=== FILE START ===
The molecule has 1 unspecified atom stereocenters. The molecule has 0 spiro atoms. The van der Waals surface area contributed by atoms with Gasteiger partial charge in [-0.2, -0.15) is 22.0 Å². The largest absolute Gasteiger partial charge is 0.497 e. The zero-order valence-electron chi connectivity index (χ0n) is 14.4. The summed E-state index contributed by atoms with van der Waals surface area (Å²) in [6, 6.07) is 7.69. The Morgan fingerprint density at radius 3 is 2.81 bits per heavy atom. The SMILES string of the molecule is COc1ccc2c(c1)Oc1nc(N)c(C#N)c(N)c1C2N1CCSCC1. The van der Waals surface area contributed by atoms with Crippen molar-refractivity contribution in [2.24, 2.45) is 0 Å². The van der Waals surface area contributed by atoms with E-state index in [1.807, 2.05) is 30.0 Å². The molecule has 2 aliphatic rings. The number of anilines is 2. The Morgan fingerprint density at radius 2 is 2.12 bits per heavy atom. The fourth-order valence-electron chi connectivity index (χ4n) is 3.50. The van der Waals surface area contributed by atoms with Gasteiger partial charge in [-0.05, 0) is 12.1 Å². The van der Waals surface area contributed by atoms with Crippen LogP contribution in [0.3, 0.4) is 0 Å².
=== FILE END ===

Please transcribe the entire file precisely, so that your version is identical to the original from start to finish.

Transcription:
The molecule has 1 unspecified atom stereocenters. The molecule has 0 spiro atoms. The van der Waals surface area contributed by atoms with Gasteiger partial charge in [-0.2, -0.15) is 22.0 Å². The largest absolute Gasteiger partial charge is 0.497 e. The zero-order valence-electron chi connectivity index (χ0n) is 14.4. The summed E-state index contributed by atoms with van der Waals surface area (Å²) in [6, 6.07) is 7.69. The Morgan fingerprint density at radius 3 is 2.81 bits per heavy atom. The SMILES string of the molecule is COc1ccc2c(c1)Oc1nc(N)c(C#N)c(N)c1C2N1CCSCC1. The van der Waals surface area contributed by atoms with Crippen molar-refractivity contribution in [2.24, 2.45) is 0 Å². The van der Waals surface area contributed by atoms with E-state index in [1.807, 2.05) is 30.0 Å². The molecule has 2 aliphatic rings. The number of anilines is 2. The Morgan fingerprint density at radius 2 is 2.12 bits per heavy atom. The fourth-order valence-electron chi connectivity index (χ4n) is 3.50. The van der Waals surface area contributed by atoms with Gasteiger partial charge in [-0.05, 0) is 12.1 Å². The van der Waals surface area contributed by atoms with Crippen LogP contribution in [0.3, 0.4) is 0 Å².